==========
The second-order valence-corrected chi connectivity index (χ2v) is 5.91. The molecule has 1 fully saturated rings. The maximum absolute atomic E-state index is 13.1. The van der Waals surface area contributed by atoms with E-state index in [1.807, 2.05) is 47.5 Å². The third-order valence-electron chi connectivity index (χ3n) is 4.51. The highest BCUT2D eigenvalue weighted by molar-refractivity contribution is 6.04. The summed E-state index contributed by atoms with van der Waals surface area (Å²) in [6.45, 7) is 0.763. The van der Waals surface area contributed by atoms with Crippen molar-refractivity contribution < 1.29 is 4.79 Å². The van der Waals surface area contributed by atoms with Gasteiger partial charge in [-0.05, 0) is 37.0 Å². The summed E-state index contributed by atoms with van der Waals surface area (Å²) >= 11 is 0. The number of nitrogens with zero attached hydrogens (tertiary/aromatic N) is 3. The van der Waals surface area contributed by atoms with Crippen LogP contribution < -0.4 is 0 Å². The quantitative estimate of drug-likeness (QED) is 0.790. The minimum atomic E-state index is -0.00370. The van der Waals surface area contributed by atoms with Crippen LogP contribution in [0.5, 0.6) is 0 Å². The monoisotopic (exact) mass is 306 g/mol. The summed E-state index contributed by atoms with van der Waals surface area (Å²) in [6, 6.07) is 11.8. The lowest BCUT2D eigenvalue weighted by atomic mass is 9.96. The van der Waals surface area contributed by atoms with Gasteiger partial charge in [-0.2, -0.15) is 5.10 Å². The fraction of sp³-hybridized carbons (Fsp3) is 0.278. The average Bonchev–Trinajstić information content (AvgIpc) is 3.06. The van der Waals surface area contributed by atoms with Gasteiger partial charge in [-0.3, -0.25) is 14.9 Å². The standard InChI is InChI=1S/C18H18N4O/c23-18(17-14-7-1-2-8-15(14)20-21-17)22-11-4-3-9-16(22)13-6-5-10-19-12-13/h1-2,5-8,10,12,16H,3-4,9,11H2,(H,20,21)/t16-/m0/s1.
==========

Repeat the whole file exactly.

The second-order valence-corrected chi connectivity index (χ2v) is 5.91. The molecule has 1 fully saturated rings. The maximum absolute atomic E-state index is 13.1. The van der Waals surface area contributed by atoms with E-state index in [1.807, 2.05) is 47.5 Å². The third-order valence-electron chi connectivity index (χ3n) is 4.51. The highest BCUT2D eigenvalue weighted by molar-refractivity contribution is 6.04. The summed E-state index contributed by atoms with van der Waals surface area (Å²) in [6.45, 7) is 0.763. The van der Waals surface area contributed by atoms with Crippen molar-refractivity contribution < 1.29 is 4.79 Å². The van der Waals surface area contributed by atoms with Gasteiger partial charge in [-0.05, 0) is 37.0 Å². The summed E-state index contributed by atoms with van der Waals surface area (Å²) >= 11 is 0. The number of nitrogens with zero attached hydrogens (tertiary/aromatic N) is 3. The van der Waals surface area contributed by atoms with Crippen LogP contribution < -0.4 is 0 Å². The quantitative estimate of drug-likeness (QED) is 0.790. The minimum atomic E-state index is -0.00370. The van der Waals surface area contributed by atoms with Crippen LogP contribution in [0.5, 0.6) is 0 Å². The monoisotopic (exact) mass is 306 g/mol. The summed E-state index contributed by atoms with van der Waals surface area (Å²) in [6, 6.07) is 11.8. The lowest BCUT2D eigenvalue weighted by atomic mass is 9.96. The van der Waals surface area contributed by atoms with Gasteiger partial charge in [-0.2, -0.15) is 5.10 Å². The fraction of sp³-hybridized carbons (Fsp3) is 0.278. The average Bonchev–Trinajstić information content (AvgIpc) is 3.06. The van der Waals surface area contributed by atoms with Gasteiger partial charge in [-0.3, -0.25) is 14.9 Å². The standard InChI is InChI=1S/C18H18N4O/c23-18(17-14-7-1-2-8-15(14)20-21-17)22-11-4-3-9-16(22)13-6-5-10-19-12-13/h1-2,5-8,10,12,16H,3-4,9,11H2,(H,20,21)/t16-/m0/s1.